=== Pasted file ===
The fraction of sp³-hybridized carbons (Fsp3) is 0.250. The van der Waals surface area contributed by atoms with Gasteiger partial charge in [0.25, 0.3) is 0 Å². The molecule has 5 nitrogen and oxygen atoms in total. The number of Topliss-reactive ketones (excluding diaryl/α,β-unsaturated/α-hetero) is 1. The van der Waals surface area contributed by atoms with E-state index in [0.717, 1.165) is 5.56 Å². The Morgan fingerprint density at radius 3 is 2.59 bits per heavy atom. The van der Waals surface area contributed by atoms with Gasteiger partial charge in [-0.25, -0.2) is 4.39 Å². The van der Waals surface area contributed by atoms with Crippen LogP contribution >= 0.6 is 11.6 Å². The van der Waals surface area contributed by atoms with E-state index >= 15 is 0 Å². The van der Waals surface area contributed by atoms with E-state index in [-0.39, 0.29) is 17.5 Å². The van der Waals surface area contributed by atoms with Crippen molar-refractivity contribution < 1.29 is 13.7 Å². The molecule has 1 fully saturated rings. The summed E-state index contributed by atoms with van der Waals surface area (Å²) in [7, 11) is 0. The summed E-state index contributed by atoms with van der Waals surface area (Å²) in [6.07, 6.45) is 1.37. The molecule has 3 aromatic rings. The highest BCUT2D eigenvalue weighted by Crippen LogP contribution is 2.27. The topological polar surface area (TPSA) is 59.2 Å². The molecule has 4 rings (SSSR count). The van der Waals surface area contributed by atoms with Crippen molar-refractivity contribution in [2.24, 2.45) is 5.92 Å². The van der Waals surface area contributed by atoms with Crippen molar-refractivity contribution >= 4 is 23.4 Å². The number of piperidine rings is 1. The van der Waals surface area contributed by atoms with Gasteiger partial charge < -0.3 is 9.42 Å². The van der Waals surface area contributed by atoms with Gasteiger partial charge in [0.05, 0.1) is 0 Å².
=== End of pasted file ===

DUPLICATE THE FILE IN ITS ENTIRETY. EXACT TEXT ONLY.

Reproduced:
The fraction of sp³-hybridized carbons (Fsp3) is 0.250. The van der Waals surface area contributed by atoms with Gasteiger partial charge in [0.25, 0.3) is 0 Å². The molecule has 5 nitrogen and oxygen atoms in total. The number of Topliss-reactive ketones (excluding diaryl/α,β-unsaturated/α-hetero) is 1. The van der Waals surface area contributed by atoms with E-state index in [0.717, 1.165) is 5.56 Å². The Morgan fingerprint density at radius 3 is 2.59 bits per heavy atom. The van der Waals surface area contributed by atoms with Gasteiger partial charge in [-0.25, -0.2) is 4.39 Å². The van der Waals surface area contributed by atoms with Crippen LogP contribution >= 0.6 is 11.6 Å². The van der Waals surface area contributed by atoms with E-state index >= 15 is 0 Å². The van der Waals surface area contributed by atoms with E-state index in [-0.39, 0.29) is 17.5 Å². The van der Waals surface area contributed by atoms with Crippen molar-refractivity contribution < 1.29 is 13.7 Å². The molecule has 1 fully saturated rings. The summed E-state index contributed by atoms with van der Waals surface area (Å²) in [7, 11) is 0. The summed E-state index contributed by atoms with van der Waals surface area (Å²) in [6.07, 6.45) is 1.37. The molecule has 3 aromatic rings. The highest BCUT2D eigenvalue weighted by Crippen LogP contribution is 2.27. The topological polar surface area (TPSA) is 59.2 Å². The molecule has 4 rings (SSSR count). The van der Waals surface area contributed by atoms with Crippen molar-refractivity contribution in [2.24, 2.45) is 5.92 Å². The van der Waals surface area contributed by atoms with Crippen molar-refractivity contribution >= 4 is 23.4 Å². The number of piperidine rings is 1. The van der Waals surface area contributed by atoms with Gasteiger partial charge < -0.3 is 9.42 Å². The van der Waals surface area contributed by atoms with Gasteiger partial charge in [0.05, 0.1) is 0 Å².